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  • The Sleep of Reason Breeds...Design?

    “The sleep of Reason breeds monsters”, warns a famous Goya engraving of 1799. A man in a flared frock coat pitches forward, face hidden in the crook of his arms. Around his head—they seem to have flown right out of his nightmare—swarm bats and owls, behind crouches a malevolent puma. The image sums up perfectly the interlocking dialectics of the 18th century: Reason arm-wrestles with unreason, Dr Frankenstein uses science to create his monster, technological society battles and flirts with nature. The linked splits linger languidly down through history; they’re still with us today. As I stroll around Barcelona I’m pondering how the dialectic continues to impact on design culture. How “rational” is design, exactly, and what does design look like when Reason takes a nap?

    We’re used to thinking of certain kinds of design as the very image of rationality. A designed product—a piece of industrial design – has to work, and work efficiently. When the “medium” of the design, the place where it does its work, is the air a plane has to fly through or the water a Gaggia machine has to infuse with coffee, things are relatively straightforward. When the medium is human perception, things get more complicated. Barcelona, this rationally irrational city, gives me a wealth of examples. I’m at the airport. The graphics do what airport graphics do; they direct me from my arrival gate to the carousel where my suitcase will arrive. A TV monitor and hanging signs in sans serif typefaces send me in the right direction. It’s hard, though, not to notice a certain deliberate beauty in the “practical” graphics which guide me around the airport. They seem self-conscious about their functionality, slightly ironic in their invocation of Jan Tschichold, Helvetica, and the Bauhaus.

    Here, “efficient” is just another style, alongside “baroque” or “authoritative.” In a postmodern environment like an airport—an odd amalgam of efficiency and desire, passenger flow and perfume sales—the old Modernist idea that “form follows function” seems like a hopeless attempt to deny design's need to deal with the irrational, the human. “Function” for a train designer may be to reduce wind drag. But “function” for the person laying out an advertisement for perfume is... what, exactly? The awakening of sensuality and desire? Is an image of Boticelli’s Venus “form following function?”

    Sergio meets me in the lobby with a handmade sign. Driving into the centre of the city we pass two bullrings. Bullfighting is irrational and cruel, and the City of Barcelona has decided to outlaw it; soon these rings will be closed, converted into conference centers or museums. Then again, what is rational for a city whose main source of income is tourism? Surely “Rational” is anything which attracts a crowd? Pamplona this week will stage its biggest annual event, the running of the bulls. Sergio tells me that these days it's mostly Australians who risk their lives trying to touch the stampeding cattle with rolled newspapers. This eminently unreasonable pastime—rage, fear and excitement coursing through a medieval streetplan—fills Pamplona's coffers with tourist dollars and helps the city deliver public services; sewage, cleaning, power, medicine.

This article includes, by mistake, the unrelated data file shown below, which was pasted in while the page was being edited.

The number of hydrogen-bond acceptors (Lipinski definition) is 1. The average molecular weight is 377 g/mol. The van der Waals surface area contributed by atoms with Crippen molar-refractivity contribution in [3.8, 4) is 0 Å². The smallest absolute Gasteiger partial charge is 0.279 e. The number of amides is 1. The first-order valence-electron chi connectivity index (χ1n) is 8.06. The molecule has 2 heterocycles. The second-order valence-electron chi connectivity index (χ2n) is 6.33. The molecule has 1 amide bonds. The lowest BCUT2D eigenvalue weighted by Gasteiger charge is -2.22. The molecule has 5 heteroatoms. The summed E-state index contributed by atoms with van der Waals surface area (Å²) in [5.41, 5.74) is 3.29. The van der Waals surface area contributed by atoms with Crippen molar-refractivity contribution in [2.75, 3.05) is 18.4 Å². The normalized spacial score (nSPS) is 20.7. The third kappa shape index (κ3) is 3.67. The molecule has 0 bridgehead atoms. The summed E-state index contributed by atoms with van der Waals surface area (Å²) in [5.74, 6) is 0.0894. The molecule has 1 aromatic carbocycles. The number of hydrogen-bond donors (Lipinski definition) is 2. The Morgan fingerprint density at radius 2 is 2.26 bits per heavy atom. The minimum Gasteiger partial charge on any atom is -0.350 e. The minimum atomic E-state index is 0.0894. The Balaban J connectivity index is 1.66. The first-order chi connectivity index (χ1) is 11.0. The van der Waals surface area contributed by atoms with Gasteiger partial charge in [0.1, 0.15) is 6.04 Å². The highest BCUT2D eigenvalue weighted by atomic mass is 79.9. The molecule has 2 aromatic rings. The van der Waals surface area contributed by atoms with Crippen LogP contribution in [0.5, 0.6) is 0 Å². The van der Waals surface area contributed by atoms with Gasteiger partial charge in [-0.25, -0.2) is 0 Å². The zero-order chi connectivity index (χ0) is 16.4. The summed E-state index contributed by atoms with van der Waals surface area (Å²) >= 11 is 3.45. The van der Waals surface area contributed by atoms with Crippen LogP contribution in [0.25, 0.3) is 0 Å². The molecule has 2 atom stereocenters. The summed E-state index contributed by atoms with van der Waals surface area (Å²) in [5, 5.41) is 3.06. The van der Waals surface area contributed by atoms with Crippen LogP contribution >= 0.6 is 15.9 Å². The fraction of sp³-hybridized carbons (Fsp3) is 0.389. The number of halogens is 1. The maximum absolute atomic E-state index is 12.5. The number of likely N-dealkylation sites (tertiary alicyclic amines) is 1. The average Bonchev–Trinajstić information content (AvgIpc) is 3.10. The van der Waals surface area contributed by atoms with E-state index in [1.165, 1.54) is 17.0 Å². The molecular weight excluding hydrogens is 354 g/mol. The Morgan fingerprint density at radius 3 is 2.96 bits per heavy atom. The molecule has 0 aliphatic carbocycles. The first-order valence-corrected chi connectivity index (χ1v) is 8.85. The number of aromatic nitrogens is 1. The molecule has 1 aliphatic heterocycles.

Our red Renault is on the Avenue Diagonal now, and suddenly Antoni Gaudi’s masterpiece, the cathedral of La Sagrada Familia, looms into view. It’s an acid trip set in stone, pseudo-organic forms cascading and melting pell mell towards the street and sky. Gaudi improvised it like a jazz musician and left it unfinished; now, more than seventy years later, a team of architects is trying to second-guess the master, extending his core design, adding new wings, new towers, and a new facade. The effect is more Disney than Gaudi; the extensions lack Gaudi’s sincere eccentricity. Their motives are eminently rational –“Let’s give a million tourists something to look at, something to pay for”—whereas Gaudi’s remain mysterious. What was he thinking, and how did he ever manage to get this fabulous coral grotto, this dream, this dragon, built in the first place?

    Later I’m walking in Barcelona’s young, multi-ethnic Raval area. Thanks to the arrival of two contemporary art museums—CCCB and MACBA – and an influx of communication professionals and trend-setters, this area is in the throes of regeneration. There are buzzy galleries, stylish bars and cafes, and an excellent design bookstore (RAR on the Calle Doctor Dhu, currently hosting an exhibition about the redevelopment of Shanghai). The walls of the narrow streets are cluttered with hip street art; wheat-pasted graphics sporting the productless logos of Faile, Obey and The London Police. I've seen and photographed this stuff—a sort of ecstatic, non-commercial cousin of the advertising that cowers on hoardings beside it—on walls from LA to Tokyo, and often wondered if it’s graffiti’s more sophisticated big sister, advertising’s poorer little brother, or some offshoot of Situationism or anarchism. Rick Poynor’s book Obey the Giant enlightens me. The designers of this elegant graphic chaff often sell, for quite considerable sums of money, the look and feel of their multi-national yet productless “campaigns” to clothing or music brands in search of instant street credibility. Even in these crazed wall scrawlings—glowering wrestlers, cheery blobs, iconic portraits of Michael Jackson and Chairman Mao—a certain kind of Reason lurks. With money crackling in the distance, design never sleeps.

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